As I’ve noted in previous blogs, I am a big supporter of mentoring and being mentored. Being a woman business leader, I’ve been lucky to receive great mentoring. But I also believe in being a supportive leader by offering mentoring to others.
Here are some mentoring tips from author Julie Rains on “7 Ways to Motivate Anyone.” Her points are geared to a corporate environment but can be applied to any mentoring situation. My suggestion, however, is that before putting these into practice, make sure that the person you are mentoring has the desire to achieve and get to where you are helping them go.
Encourage great ideas
Julie says that while it’s important to have a clear strategic direction for your company, it’s also important to hear and be open to outside ideas. You’ll be surprised at how many greats ideas your employees may have once you encourage their participation.
Don’t disparage bad ideas
While encouraging great ideas is pretty easy to do, Julie also notes that you’ll have to be prepared to listen to some pretty bad ones. To help employees self-edit before presenting every crazy idea to you, Julie suggests being very clear about company objectives, goals and direction.
Give guidance judiciously
Even when employees are empowered to come up with ideas, they may need a little guidance. Julie notes that even the most qualified employees may falter when given the opportunity to present their ideas. To help, you can be specific, clarify your desired outcomes and suggest pitfalls to avoid up front.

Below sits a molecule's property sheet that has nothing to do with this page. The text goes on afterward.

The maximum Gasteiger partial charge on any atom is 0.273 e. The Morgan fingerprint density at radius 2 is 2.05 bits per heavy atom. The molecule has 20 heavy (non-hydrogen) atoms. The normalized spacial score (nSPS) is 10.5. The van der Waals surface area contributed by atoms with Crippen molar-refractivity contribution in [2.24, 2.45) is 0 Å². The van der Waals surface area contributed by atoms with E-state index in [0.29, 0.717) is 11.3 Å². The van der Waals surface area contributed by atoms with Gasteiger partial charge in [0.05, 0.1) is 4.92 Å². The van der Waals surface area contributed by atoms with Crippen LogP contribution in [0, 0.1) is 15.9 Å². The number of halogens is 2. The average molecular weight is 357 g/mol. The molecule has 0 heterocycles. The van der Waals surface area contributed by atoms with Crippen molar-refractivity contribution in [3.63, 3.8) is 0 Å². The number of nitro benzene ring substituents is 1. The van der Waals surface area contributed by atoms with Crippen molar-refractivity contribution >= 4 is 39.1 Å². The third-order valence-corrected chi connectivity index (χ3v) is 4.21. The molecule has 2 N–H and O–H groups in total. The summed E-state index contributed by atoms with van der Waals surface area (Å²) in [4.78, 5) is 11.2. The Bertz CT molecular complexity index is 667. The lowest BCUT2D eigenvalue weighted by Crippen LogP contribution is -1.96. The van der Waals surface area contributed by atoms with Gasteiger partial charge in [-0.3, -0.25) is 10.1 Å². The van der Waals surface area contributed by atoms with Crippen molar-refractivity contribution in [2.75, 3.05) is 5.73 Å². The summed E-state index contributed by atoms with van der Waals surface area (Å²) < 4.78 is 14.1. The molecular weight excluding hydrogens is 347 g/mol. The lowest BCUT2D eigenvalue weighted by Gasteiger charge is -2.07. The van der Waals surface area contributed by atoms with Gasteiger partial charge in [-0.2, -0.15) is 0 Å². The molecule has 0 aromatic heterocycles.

Match assignments with talents
If you are a pro at mentoring, you’ll already know which employees are in sync with specific projects, says Julie, and those employees will be able to self-direct without too much intervention when they reach a stumbling block.
Expect great performance
Use your passion to motivate others to rise above their expectations. But rather than appear to be too demanding, says Julie, use your own high expectations to motivate and inspire the same passion in your employees.
Give time to personal business
Expecting the highest levels of commitment from you employees starts with you. But you also need to show your commitment to your employees to make them feel respected and valuable. Make note of their milestones, says Julie, and show compassion for life crises so they know you support them.
Show and lead by example
Often, employees have trouble seeing the big picture and become entwined in the details. While being detail-oriented and focused on the tasks at hand are qualities to encourage, Julie notes that you also need to show employees that all these small tasks contribute to the bigger picture.
One thing I am certain of after years of mentoring and being mentored is that in order to make things happen, an essential ingredient is passion. You can teach people what you know, you can guide and give advice, but you cannot teach passion. This is one thing that must come from within.